China to Launch 'Core Module' for Space Station Around 2018
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China will launch a "core module" for its first space station some time around 2018, a senior official told the state-run Xinhua news agency on Thursday, part of a plan to have a permanent manned space station in service around 2022.
Advancing China's space program is a priority for Beijing, with President Xi Jinping calling for the country to establish itself as a space power, and apart from its civilian ambitions Beijing has tested anti-satellite missiles.
China insists its space program is for peaceful purposes, but the U.S. Defense Department has highlighted its increasing space capabilities, saying it was pursuing activities aimed to prevent adversaries from using space-based assets in a crisis.
The "core module" for the space station would be called the "Tianhe-1", the Chinese word for galaxy or Milky Way, Wang Zhongyang, spokesman for the China Aerospace Science and Technology Corp, told Xinhua.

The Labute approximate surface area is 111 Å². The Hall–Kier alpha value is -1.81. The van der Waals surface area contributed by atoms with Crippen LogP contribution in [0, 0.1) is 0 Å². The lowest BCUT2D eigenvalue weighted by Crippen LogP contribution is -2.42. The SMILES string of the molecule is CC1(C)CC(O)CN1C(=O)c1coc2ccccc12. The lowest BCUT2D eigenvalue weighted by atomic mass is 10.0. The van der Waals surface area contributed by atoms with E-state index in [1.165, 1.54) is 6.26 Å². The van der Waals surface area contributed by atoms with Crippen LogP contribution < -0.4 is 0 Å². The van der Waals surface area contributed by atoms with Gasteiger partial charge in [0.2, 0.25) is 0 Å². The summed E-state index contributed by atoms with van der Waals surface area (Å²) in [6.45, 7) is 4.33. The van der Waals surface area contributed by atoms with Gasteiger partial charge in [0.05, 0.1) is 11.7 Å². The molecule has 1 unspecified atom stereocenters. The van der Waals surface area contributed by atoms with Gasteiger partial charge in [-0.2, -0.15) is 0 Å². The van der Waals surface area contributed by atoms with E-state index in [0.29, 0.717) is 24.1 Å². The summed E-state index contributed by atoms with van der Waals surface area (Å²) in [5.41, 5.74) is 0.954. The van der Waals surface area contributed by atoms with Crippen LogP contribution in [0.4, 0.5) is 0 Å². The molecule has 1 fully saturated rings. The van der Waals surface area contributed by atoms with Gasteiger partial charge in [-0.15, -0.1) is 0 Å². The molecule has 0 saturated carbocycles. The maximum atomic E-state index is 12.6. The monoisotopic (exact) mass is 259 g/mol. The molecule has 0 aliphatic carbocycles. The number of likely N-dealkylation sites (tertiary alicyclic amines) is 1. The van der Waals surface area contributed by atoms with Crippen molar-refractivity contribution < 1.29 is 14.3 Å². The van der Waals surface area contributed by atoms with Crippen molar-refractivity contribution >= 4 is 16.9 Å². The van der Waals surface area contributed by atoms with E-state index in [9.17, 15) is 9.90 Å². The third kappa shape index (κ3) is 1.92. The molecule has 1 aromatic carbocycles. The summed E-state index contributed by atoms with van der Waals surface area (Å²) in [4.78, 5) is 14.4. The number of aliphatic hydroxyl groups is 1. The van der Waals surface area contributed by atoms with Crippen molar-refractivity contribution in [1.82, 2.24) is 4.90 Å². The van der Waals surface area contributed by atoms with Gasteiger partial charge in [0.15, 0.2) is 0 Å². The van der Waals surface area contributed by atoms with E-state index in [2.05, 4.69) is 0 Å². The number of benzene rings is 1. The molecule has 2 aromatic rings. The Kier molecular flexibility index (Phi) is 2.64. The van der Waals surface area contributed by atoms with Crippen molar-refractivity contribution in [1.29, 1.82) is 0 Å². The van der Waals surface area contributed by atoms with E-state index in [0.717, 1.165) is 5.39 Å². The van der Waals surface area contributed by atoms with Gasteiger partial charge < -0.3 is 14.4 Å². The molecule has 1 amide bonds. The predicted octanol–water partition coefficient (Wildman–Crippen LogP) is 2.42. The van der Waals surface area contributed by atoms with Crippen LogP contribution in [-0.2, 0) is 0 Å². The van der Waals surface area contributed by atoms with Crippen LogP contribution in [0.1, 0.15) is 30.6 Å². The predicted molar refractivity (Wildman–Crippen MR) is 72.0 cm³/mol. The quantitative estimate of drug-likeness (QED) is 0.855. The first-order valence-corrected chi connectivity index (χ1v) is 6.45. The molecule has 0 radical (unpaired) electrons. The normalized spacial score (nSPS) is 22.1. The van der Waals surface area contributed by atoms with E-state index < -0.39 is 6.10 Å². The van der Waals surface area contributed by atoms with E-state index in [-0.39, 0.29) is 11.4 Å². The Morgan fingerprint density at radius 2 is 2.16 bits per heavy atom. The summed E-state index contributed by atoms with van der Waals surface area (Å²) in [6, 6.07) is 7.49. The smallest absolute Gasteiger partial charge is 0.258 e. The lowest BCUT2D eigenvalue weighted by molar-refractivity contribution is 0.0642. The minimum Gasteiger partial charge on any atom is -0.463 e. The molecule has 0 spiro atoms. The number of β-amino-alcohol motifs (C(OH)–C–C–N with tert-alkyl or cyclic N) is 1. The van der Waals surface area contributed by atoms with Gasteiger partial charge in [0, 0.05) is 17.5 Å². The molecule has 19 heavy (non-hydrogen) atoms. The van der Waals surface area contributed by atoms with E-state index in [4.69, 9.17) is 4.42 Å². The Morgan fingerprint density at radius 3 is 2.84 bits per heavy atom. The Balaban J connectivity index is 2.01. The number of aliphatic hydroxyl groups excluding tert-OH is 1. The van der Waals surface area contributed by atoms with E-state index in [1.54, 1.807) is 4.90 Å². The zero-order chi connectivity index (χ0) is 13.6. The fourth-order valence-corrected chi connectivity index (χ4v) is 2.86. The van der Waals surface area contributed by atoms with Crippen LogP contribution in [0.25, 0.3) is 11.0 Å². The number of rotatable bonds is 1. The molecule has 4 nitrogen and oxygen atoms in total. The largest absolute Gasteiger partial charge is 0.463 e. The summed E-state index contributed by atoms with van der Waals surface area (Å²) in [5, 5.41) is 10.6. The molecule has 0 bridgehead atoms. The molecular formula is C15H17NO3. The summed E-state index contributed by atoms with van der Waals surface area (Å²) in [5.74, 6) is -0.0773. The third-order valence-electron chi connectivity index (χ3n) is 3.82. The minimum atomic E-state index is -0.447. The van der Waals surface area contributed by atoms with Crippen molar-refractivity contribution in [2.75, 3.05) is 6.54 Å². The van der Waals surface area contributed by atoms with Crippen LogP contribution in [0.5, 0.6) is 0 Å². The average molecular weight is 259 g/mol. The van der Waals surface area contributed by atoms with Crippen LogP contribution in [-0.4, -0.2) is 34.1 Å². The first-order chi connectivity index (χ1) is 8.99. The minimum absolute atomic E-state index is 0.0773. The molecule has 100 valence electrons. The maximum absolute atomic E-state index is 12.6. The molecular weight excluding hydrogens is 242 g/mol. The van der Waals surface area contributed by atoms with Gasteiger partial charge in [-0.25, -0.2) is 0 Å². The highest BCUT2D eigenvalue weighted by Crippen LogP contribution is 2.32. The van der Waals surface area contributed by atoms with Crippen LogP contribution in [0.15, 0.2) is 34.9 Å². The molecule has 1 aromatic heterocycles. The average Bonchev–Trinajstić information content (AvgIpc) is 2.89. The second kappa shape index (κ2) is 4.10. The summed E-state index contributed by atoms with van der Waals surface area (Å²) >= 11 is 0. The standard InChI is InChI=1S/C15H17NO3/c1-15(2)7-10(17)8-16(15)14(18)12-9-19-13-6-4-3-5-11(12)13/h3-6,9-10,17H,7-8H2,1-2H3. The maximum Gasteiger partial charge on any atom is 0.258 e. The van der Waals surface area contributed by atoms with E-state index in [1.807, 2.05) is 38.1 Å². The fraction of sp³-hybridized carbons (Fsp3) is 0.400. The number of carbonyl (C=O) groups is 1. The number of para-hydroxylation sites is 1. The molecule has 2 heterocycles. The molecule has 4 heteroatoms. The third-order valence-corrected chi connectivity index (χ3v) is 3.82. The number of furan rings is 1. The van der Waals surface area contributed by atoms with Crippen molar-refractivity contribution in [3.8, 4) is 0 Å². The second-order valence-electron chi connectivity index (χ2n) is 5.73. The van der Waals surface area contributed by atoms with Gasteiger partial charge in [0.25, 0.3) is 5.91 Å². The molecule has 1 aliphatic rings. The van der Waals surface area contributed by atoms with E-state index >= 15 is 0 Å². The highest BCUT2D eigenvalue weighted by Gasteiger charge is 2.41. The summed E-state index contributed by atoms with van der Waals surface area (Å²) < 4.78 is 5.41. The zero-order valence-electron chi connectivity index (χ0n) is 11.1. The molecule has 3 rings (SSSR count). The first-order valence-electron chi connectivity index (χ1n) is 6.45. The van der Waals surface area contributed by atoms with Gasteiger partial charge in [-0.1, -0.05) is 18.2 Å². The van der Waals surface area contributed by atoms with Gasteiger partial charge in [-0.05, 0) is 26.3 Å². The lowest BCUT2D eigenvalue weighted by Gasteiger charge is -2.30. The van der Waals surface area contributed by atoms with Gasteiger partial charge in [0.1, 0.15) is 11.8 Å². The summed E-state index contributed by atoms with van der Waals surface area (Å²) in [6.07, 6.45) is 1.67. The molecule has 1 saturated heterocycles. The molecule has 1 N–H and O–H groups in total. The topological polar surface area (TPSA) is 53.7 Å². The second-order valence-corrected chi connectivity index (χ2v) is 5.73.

"Two space labs will be launched later and dock with the core module, Tianhe-1," he said. "The construction of the space station is expected to finish in 2022."
It gave no details of what the "core module" would consist.
In a manned space mission in 2013, three Chinese astronauts spent 15 days in orbit and docked with an experimental space laboratory, the Tiangong (Heavenly Palace) 1.
This year, China will launch the Tiangong 2 and Shenzhou 11 spacecraft, which will carry two astronauts and dock with Tiangong 2, Xinhua added.
Next year, China's first cargo ship, Tianzhou 1, will attempt to dock with Tiangong 2, it said.
China also plans a space telescope similar to the Hubble Space Telescope, which will "be on a separate space unit and share orbit alongside the space station", Wang added.
Xinhua, in a separate report, said China was also working on its own reusable rocket technologies and has already built a prototype model.
"The experiment has laid solid foundation for the realization of reusable rockets in the country," an unnamed source told Xinhua.
China has been moving to develop its space program for military, commercial and scientific purposes, but is still playing catch-up to established space powers the United States and Russia.
China's Jade Rabbit moon rover landed on the moon in late 2013 to great national fanfare, but soon began experiencing severe technical difficulties.
The Jade Rabbit and the Chang'e 3 probe that carried it there marked the first "soft landing" on the moon since 1976. Both the United States and the Soviet Union had accomplished the feat earlier.
(Reporting by Ben Blanchard. Editing by Clarence Fernandez and Nick Macfie)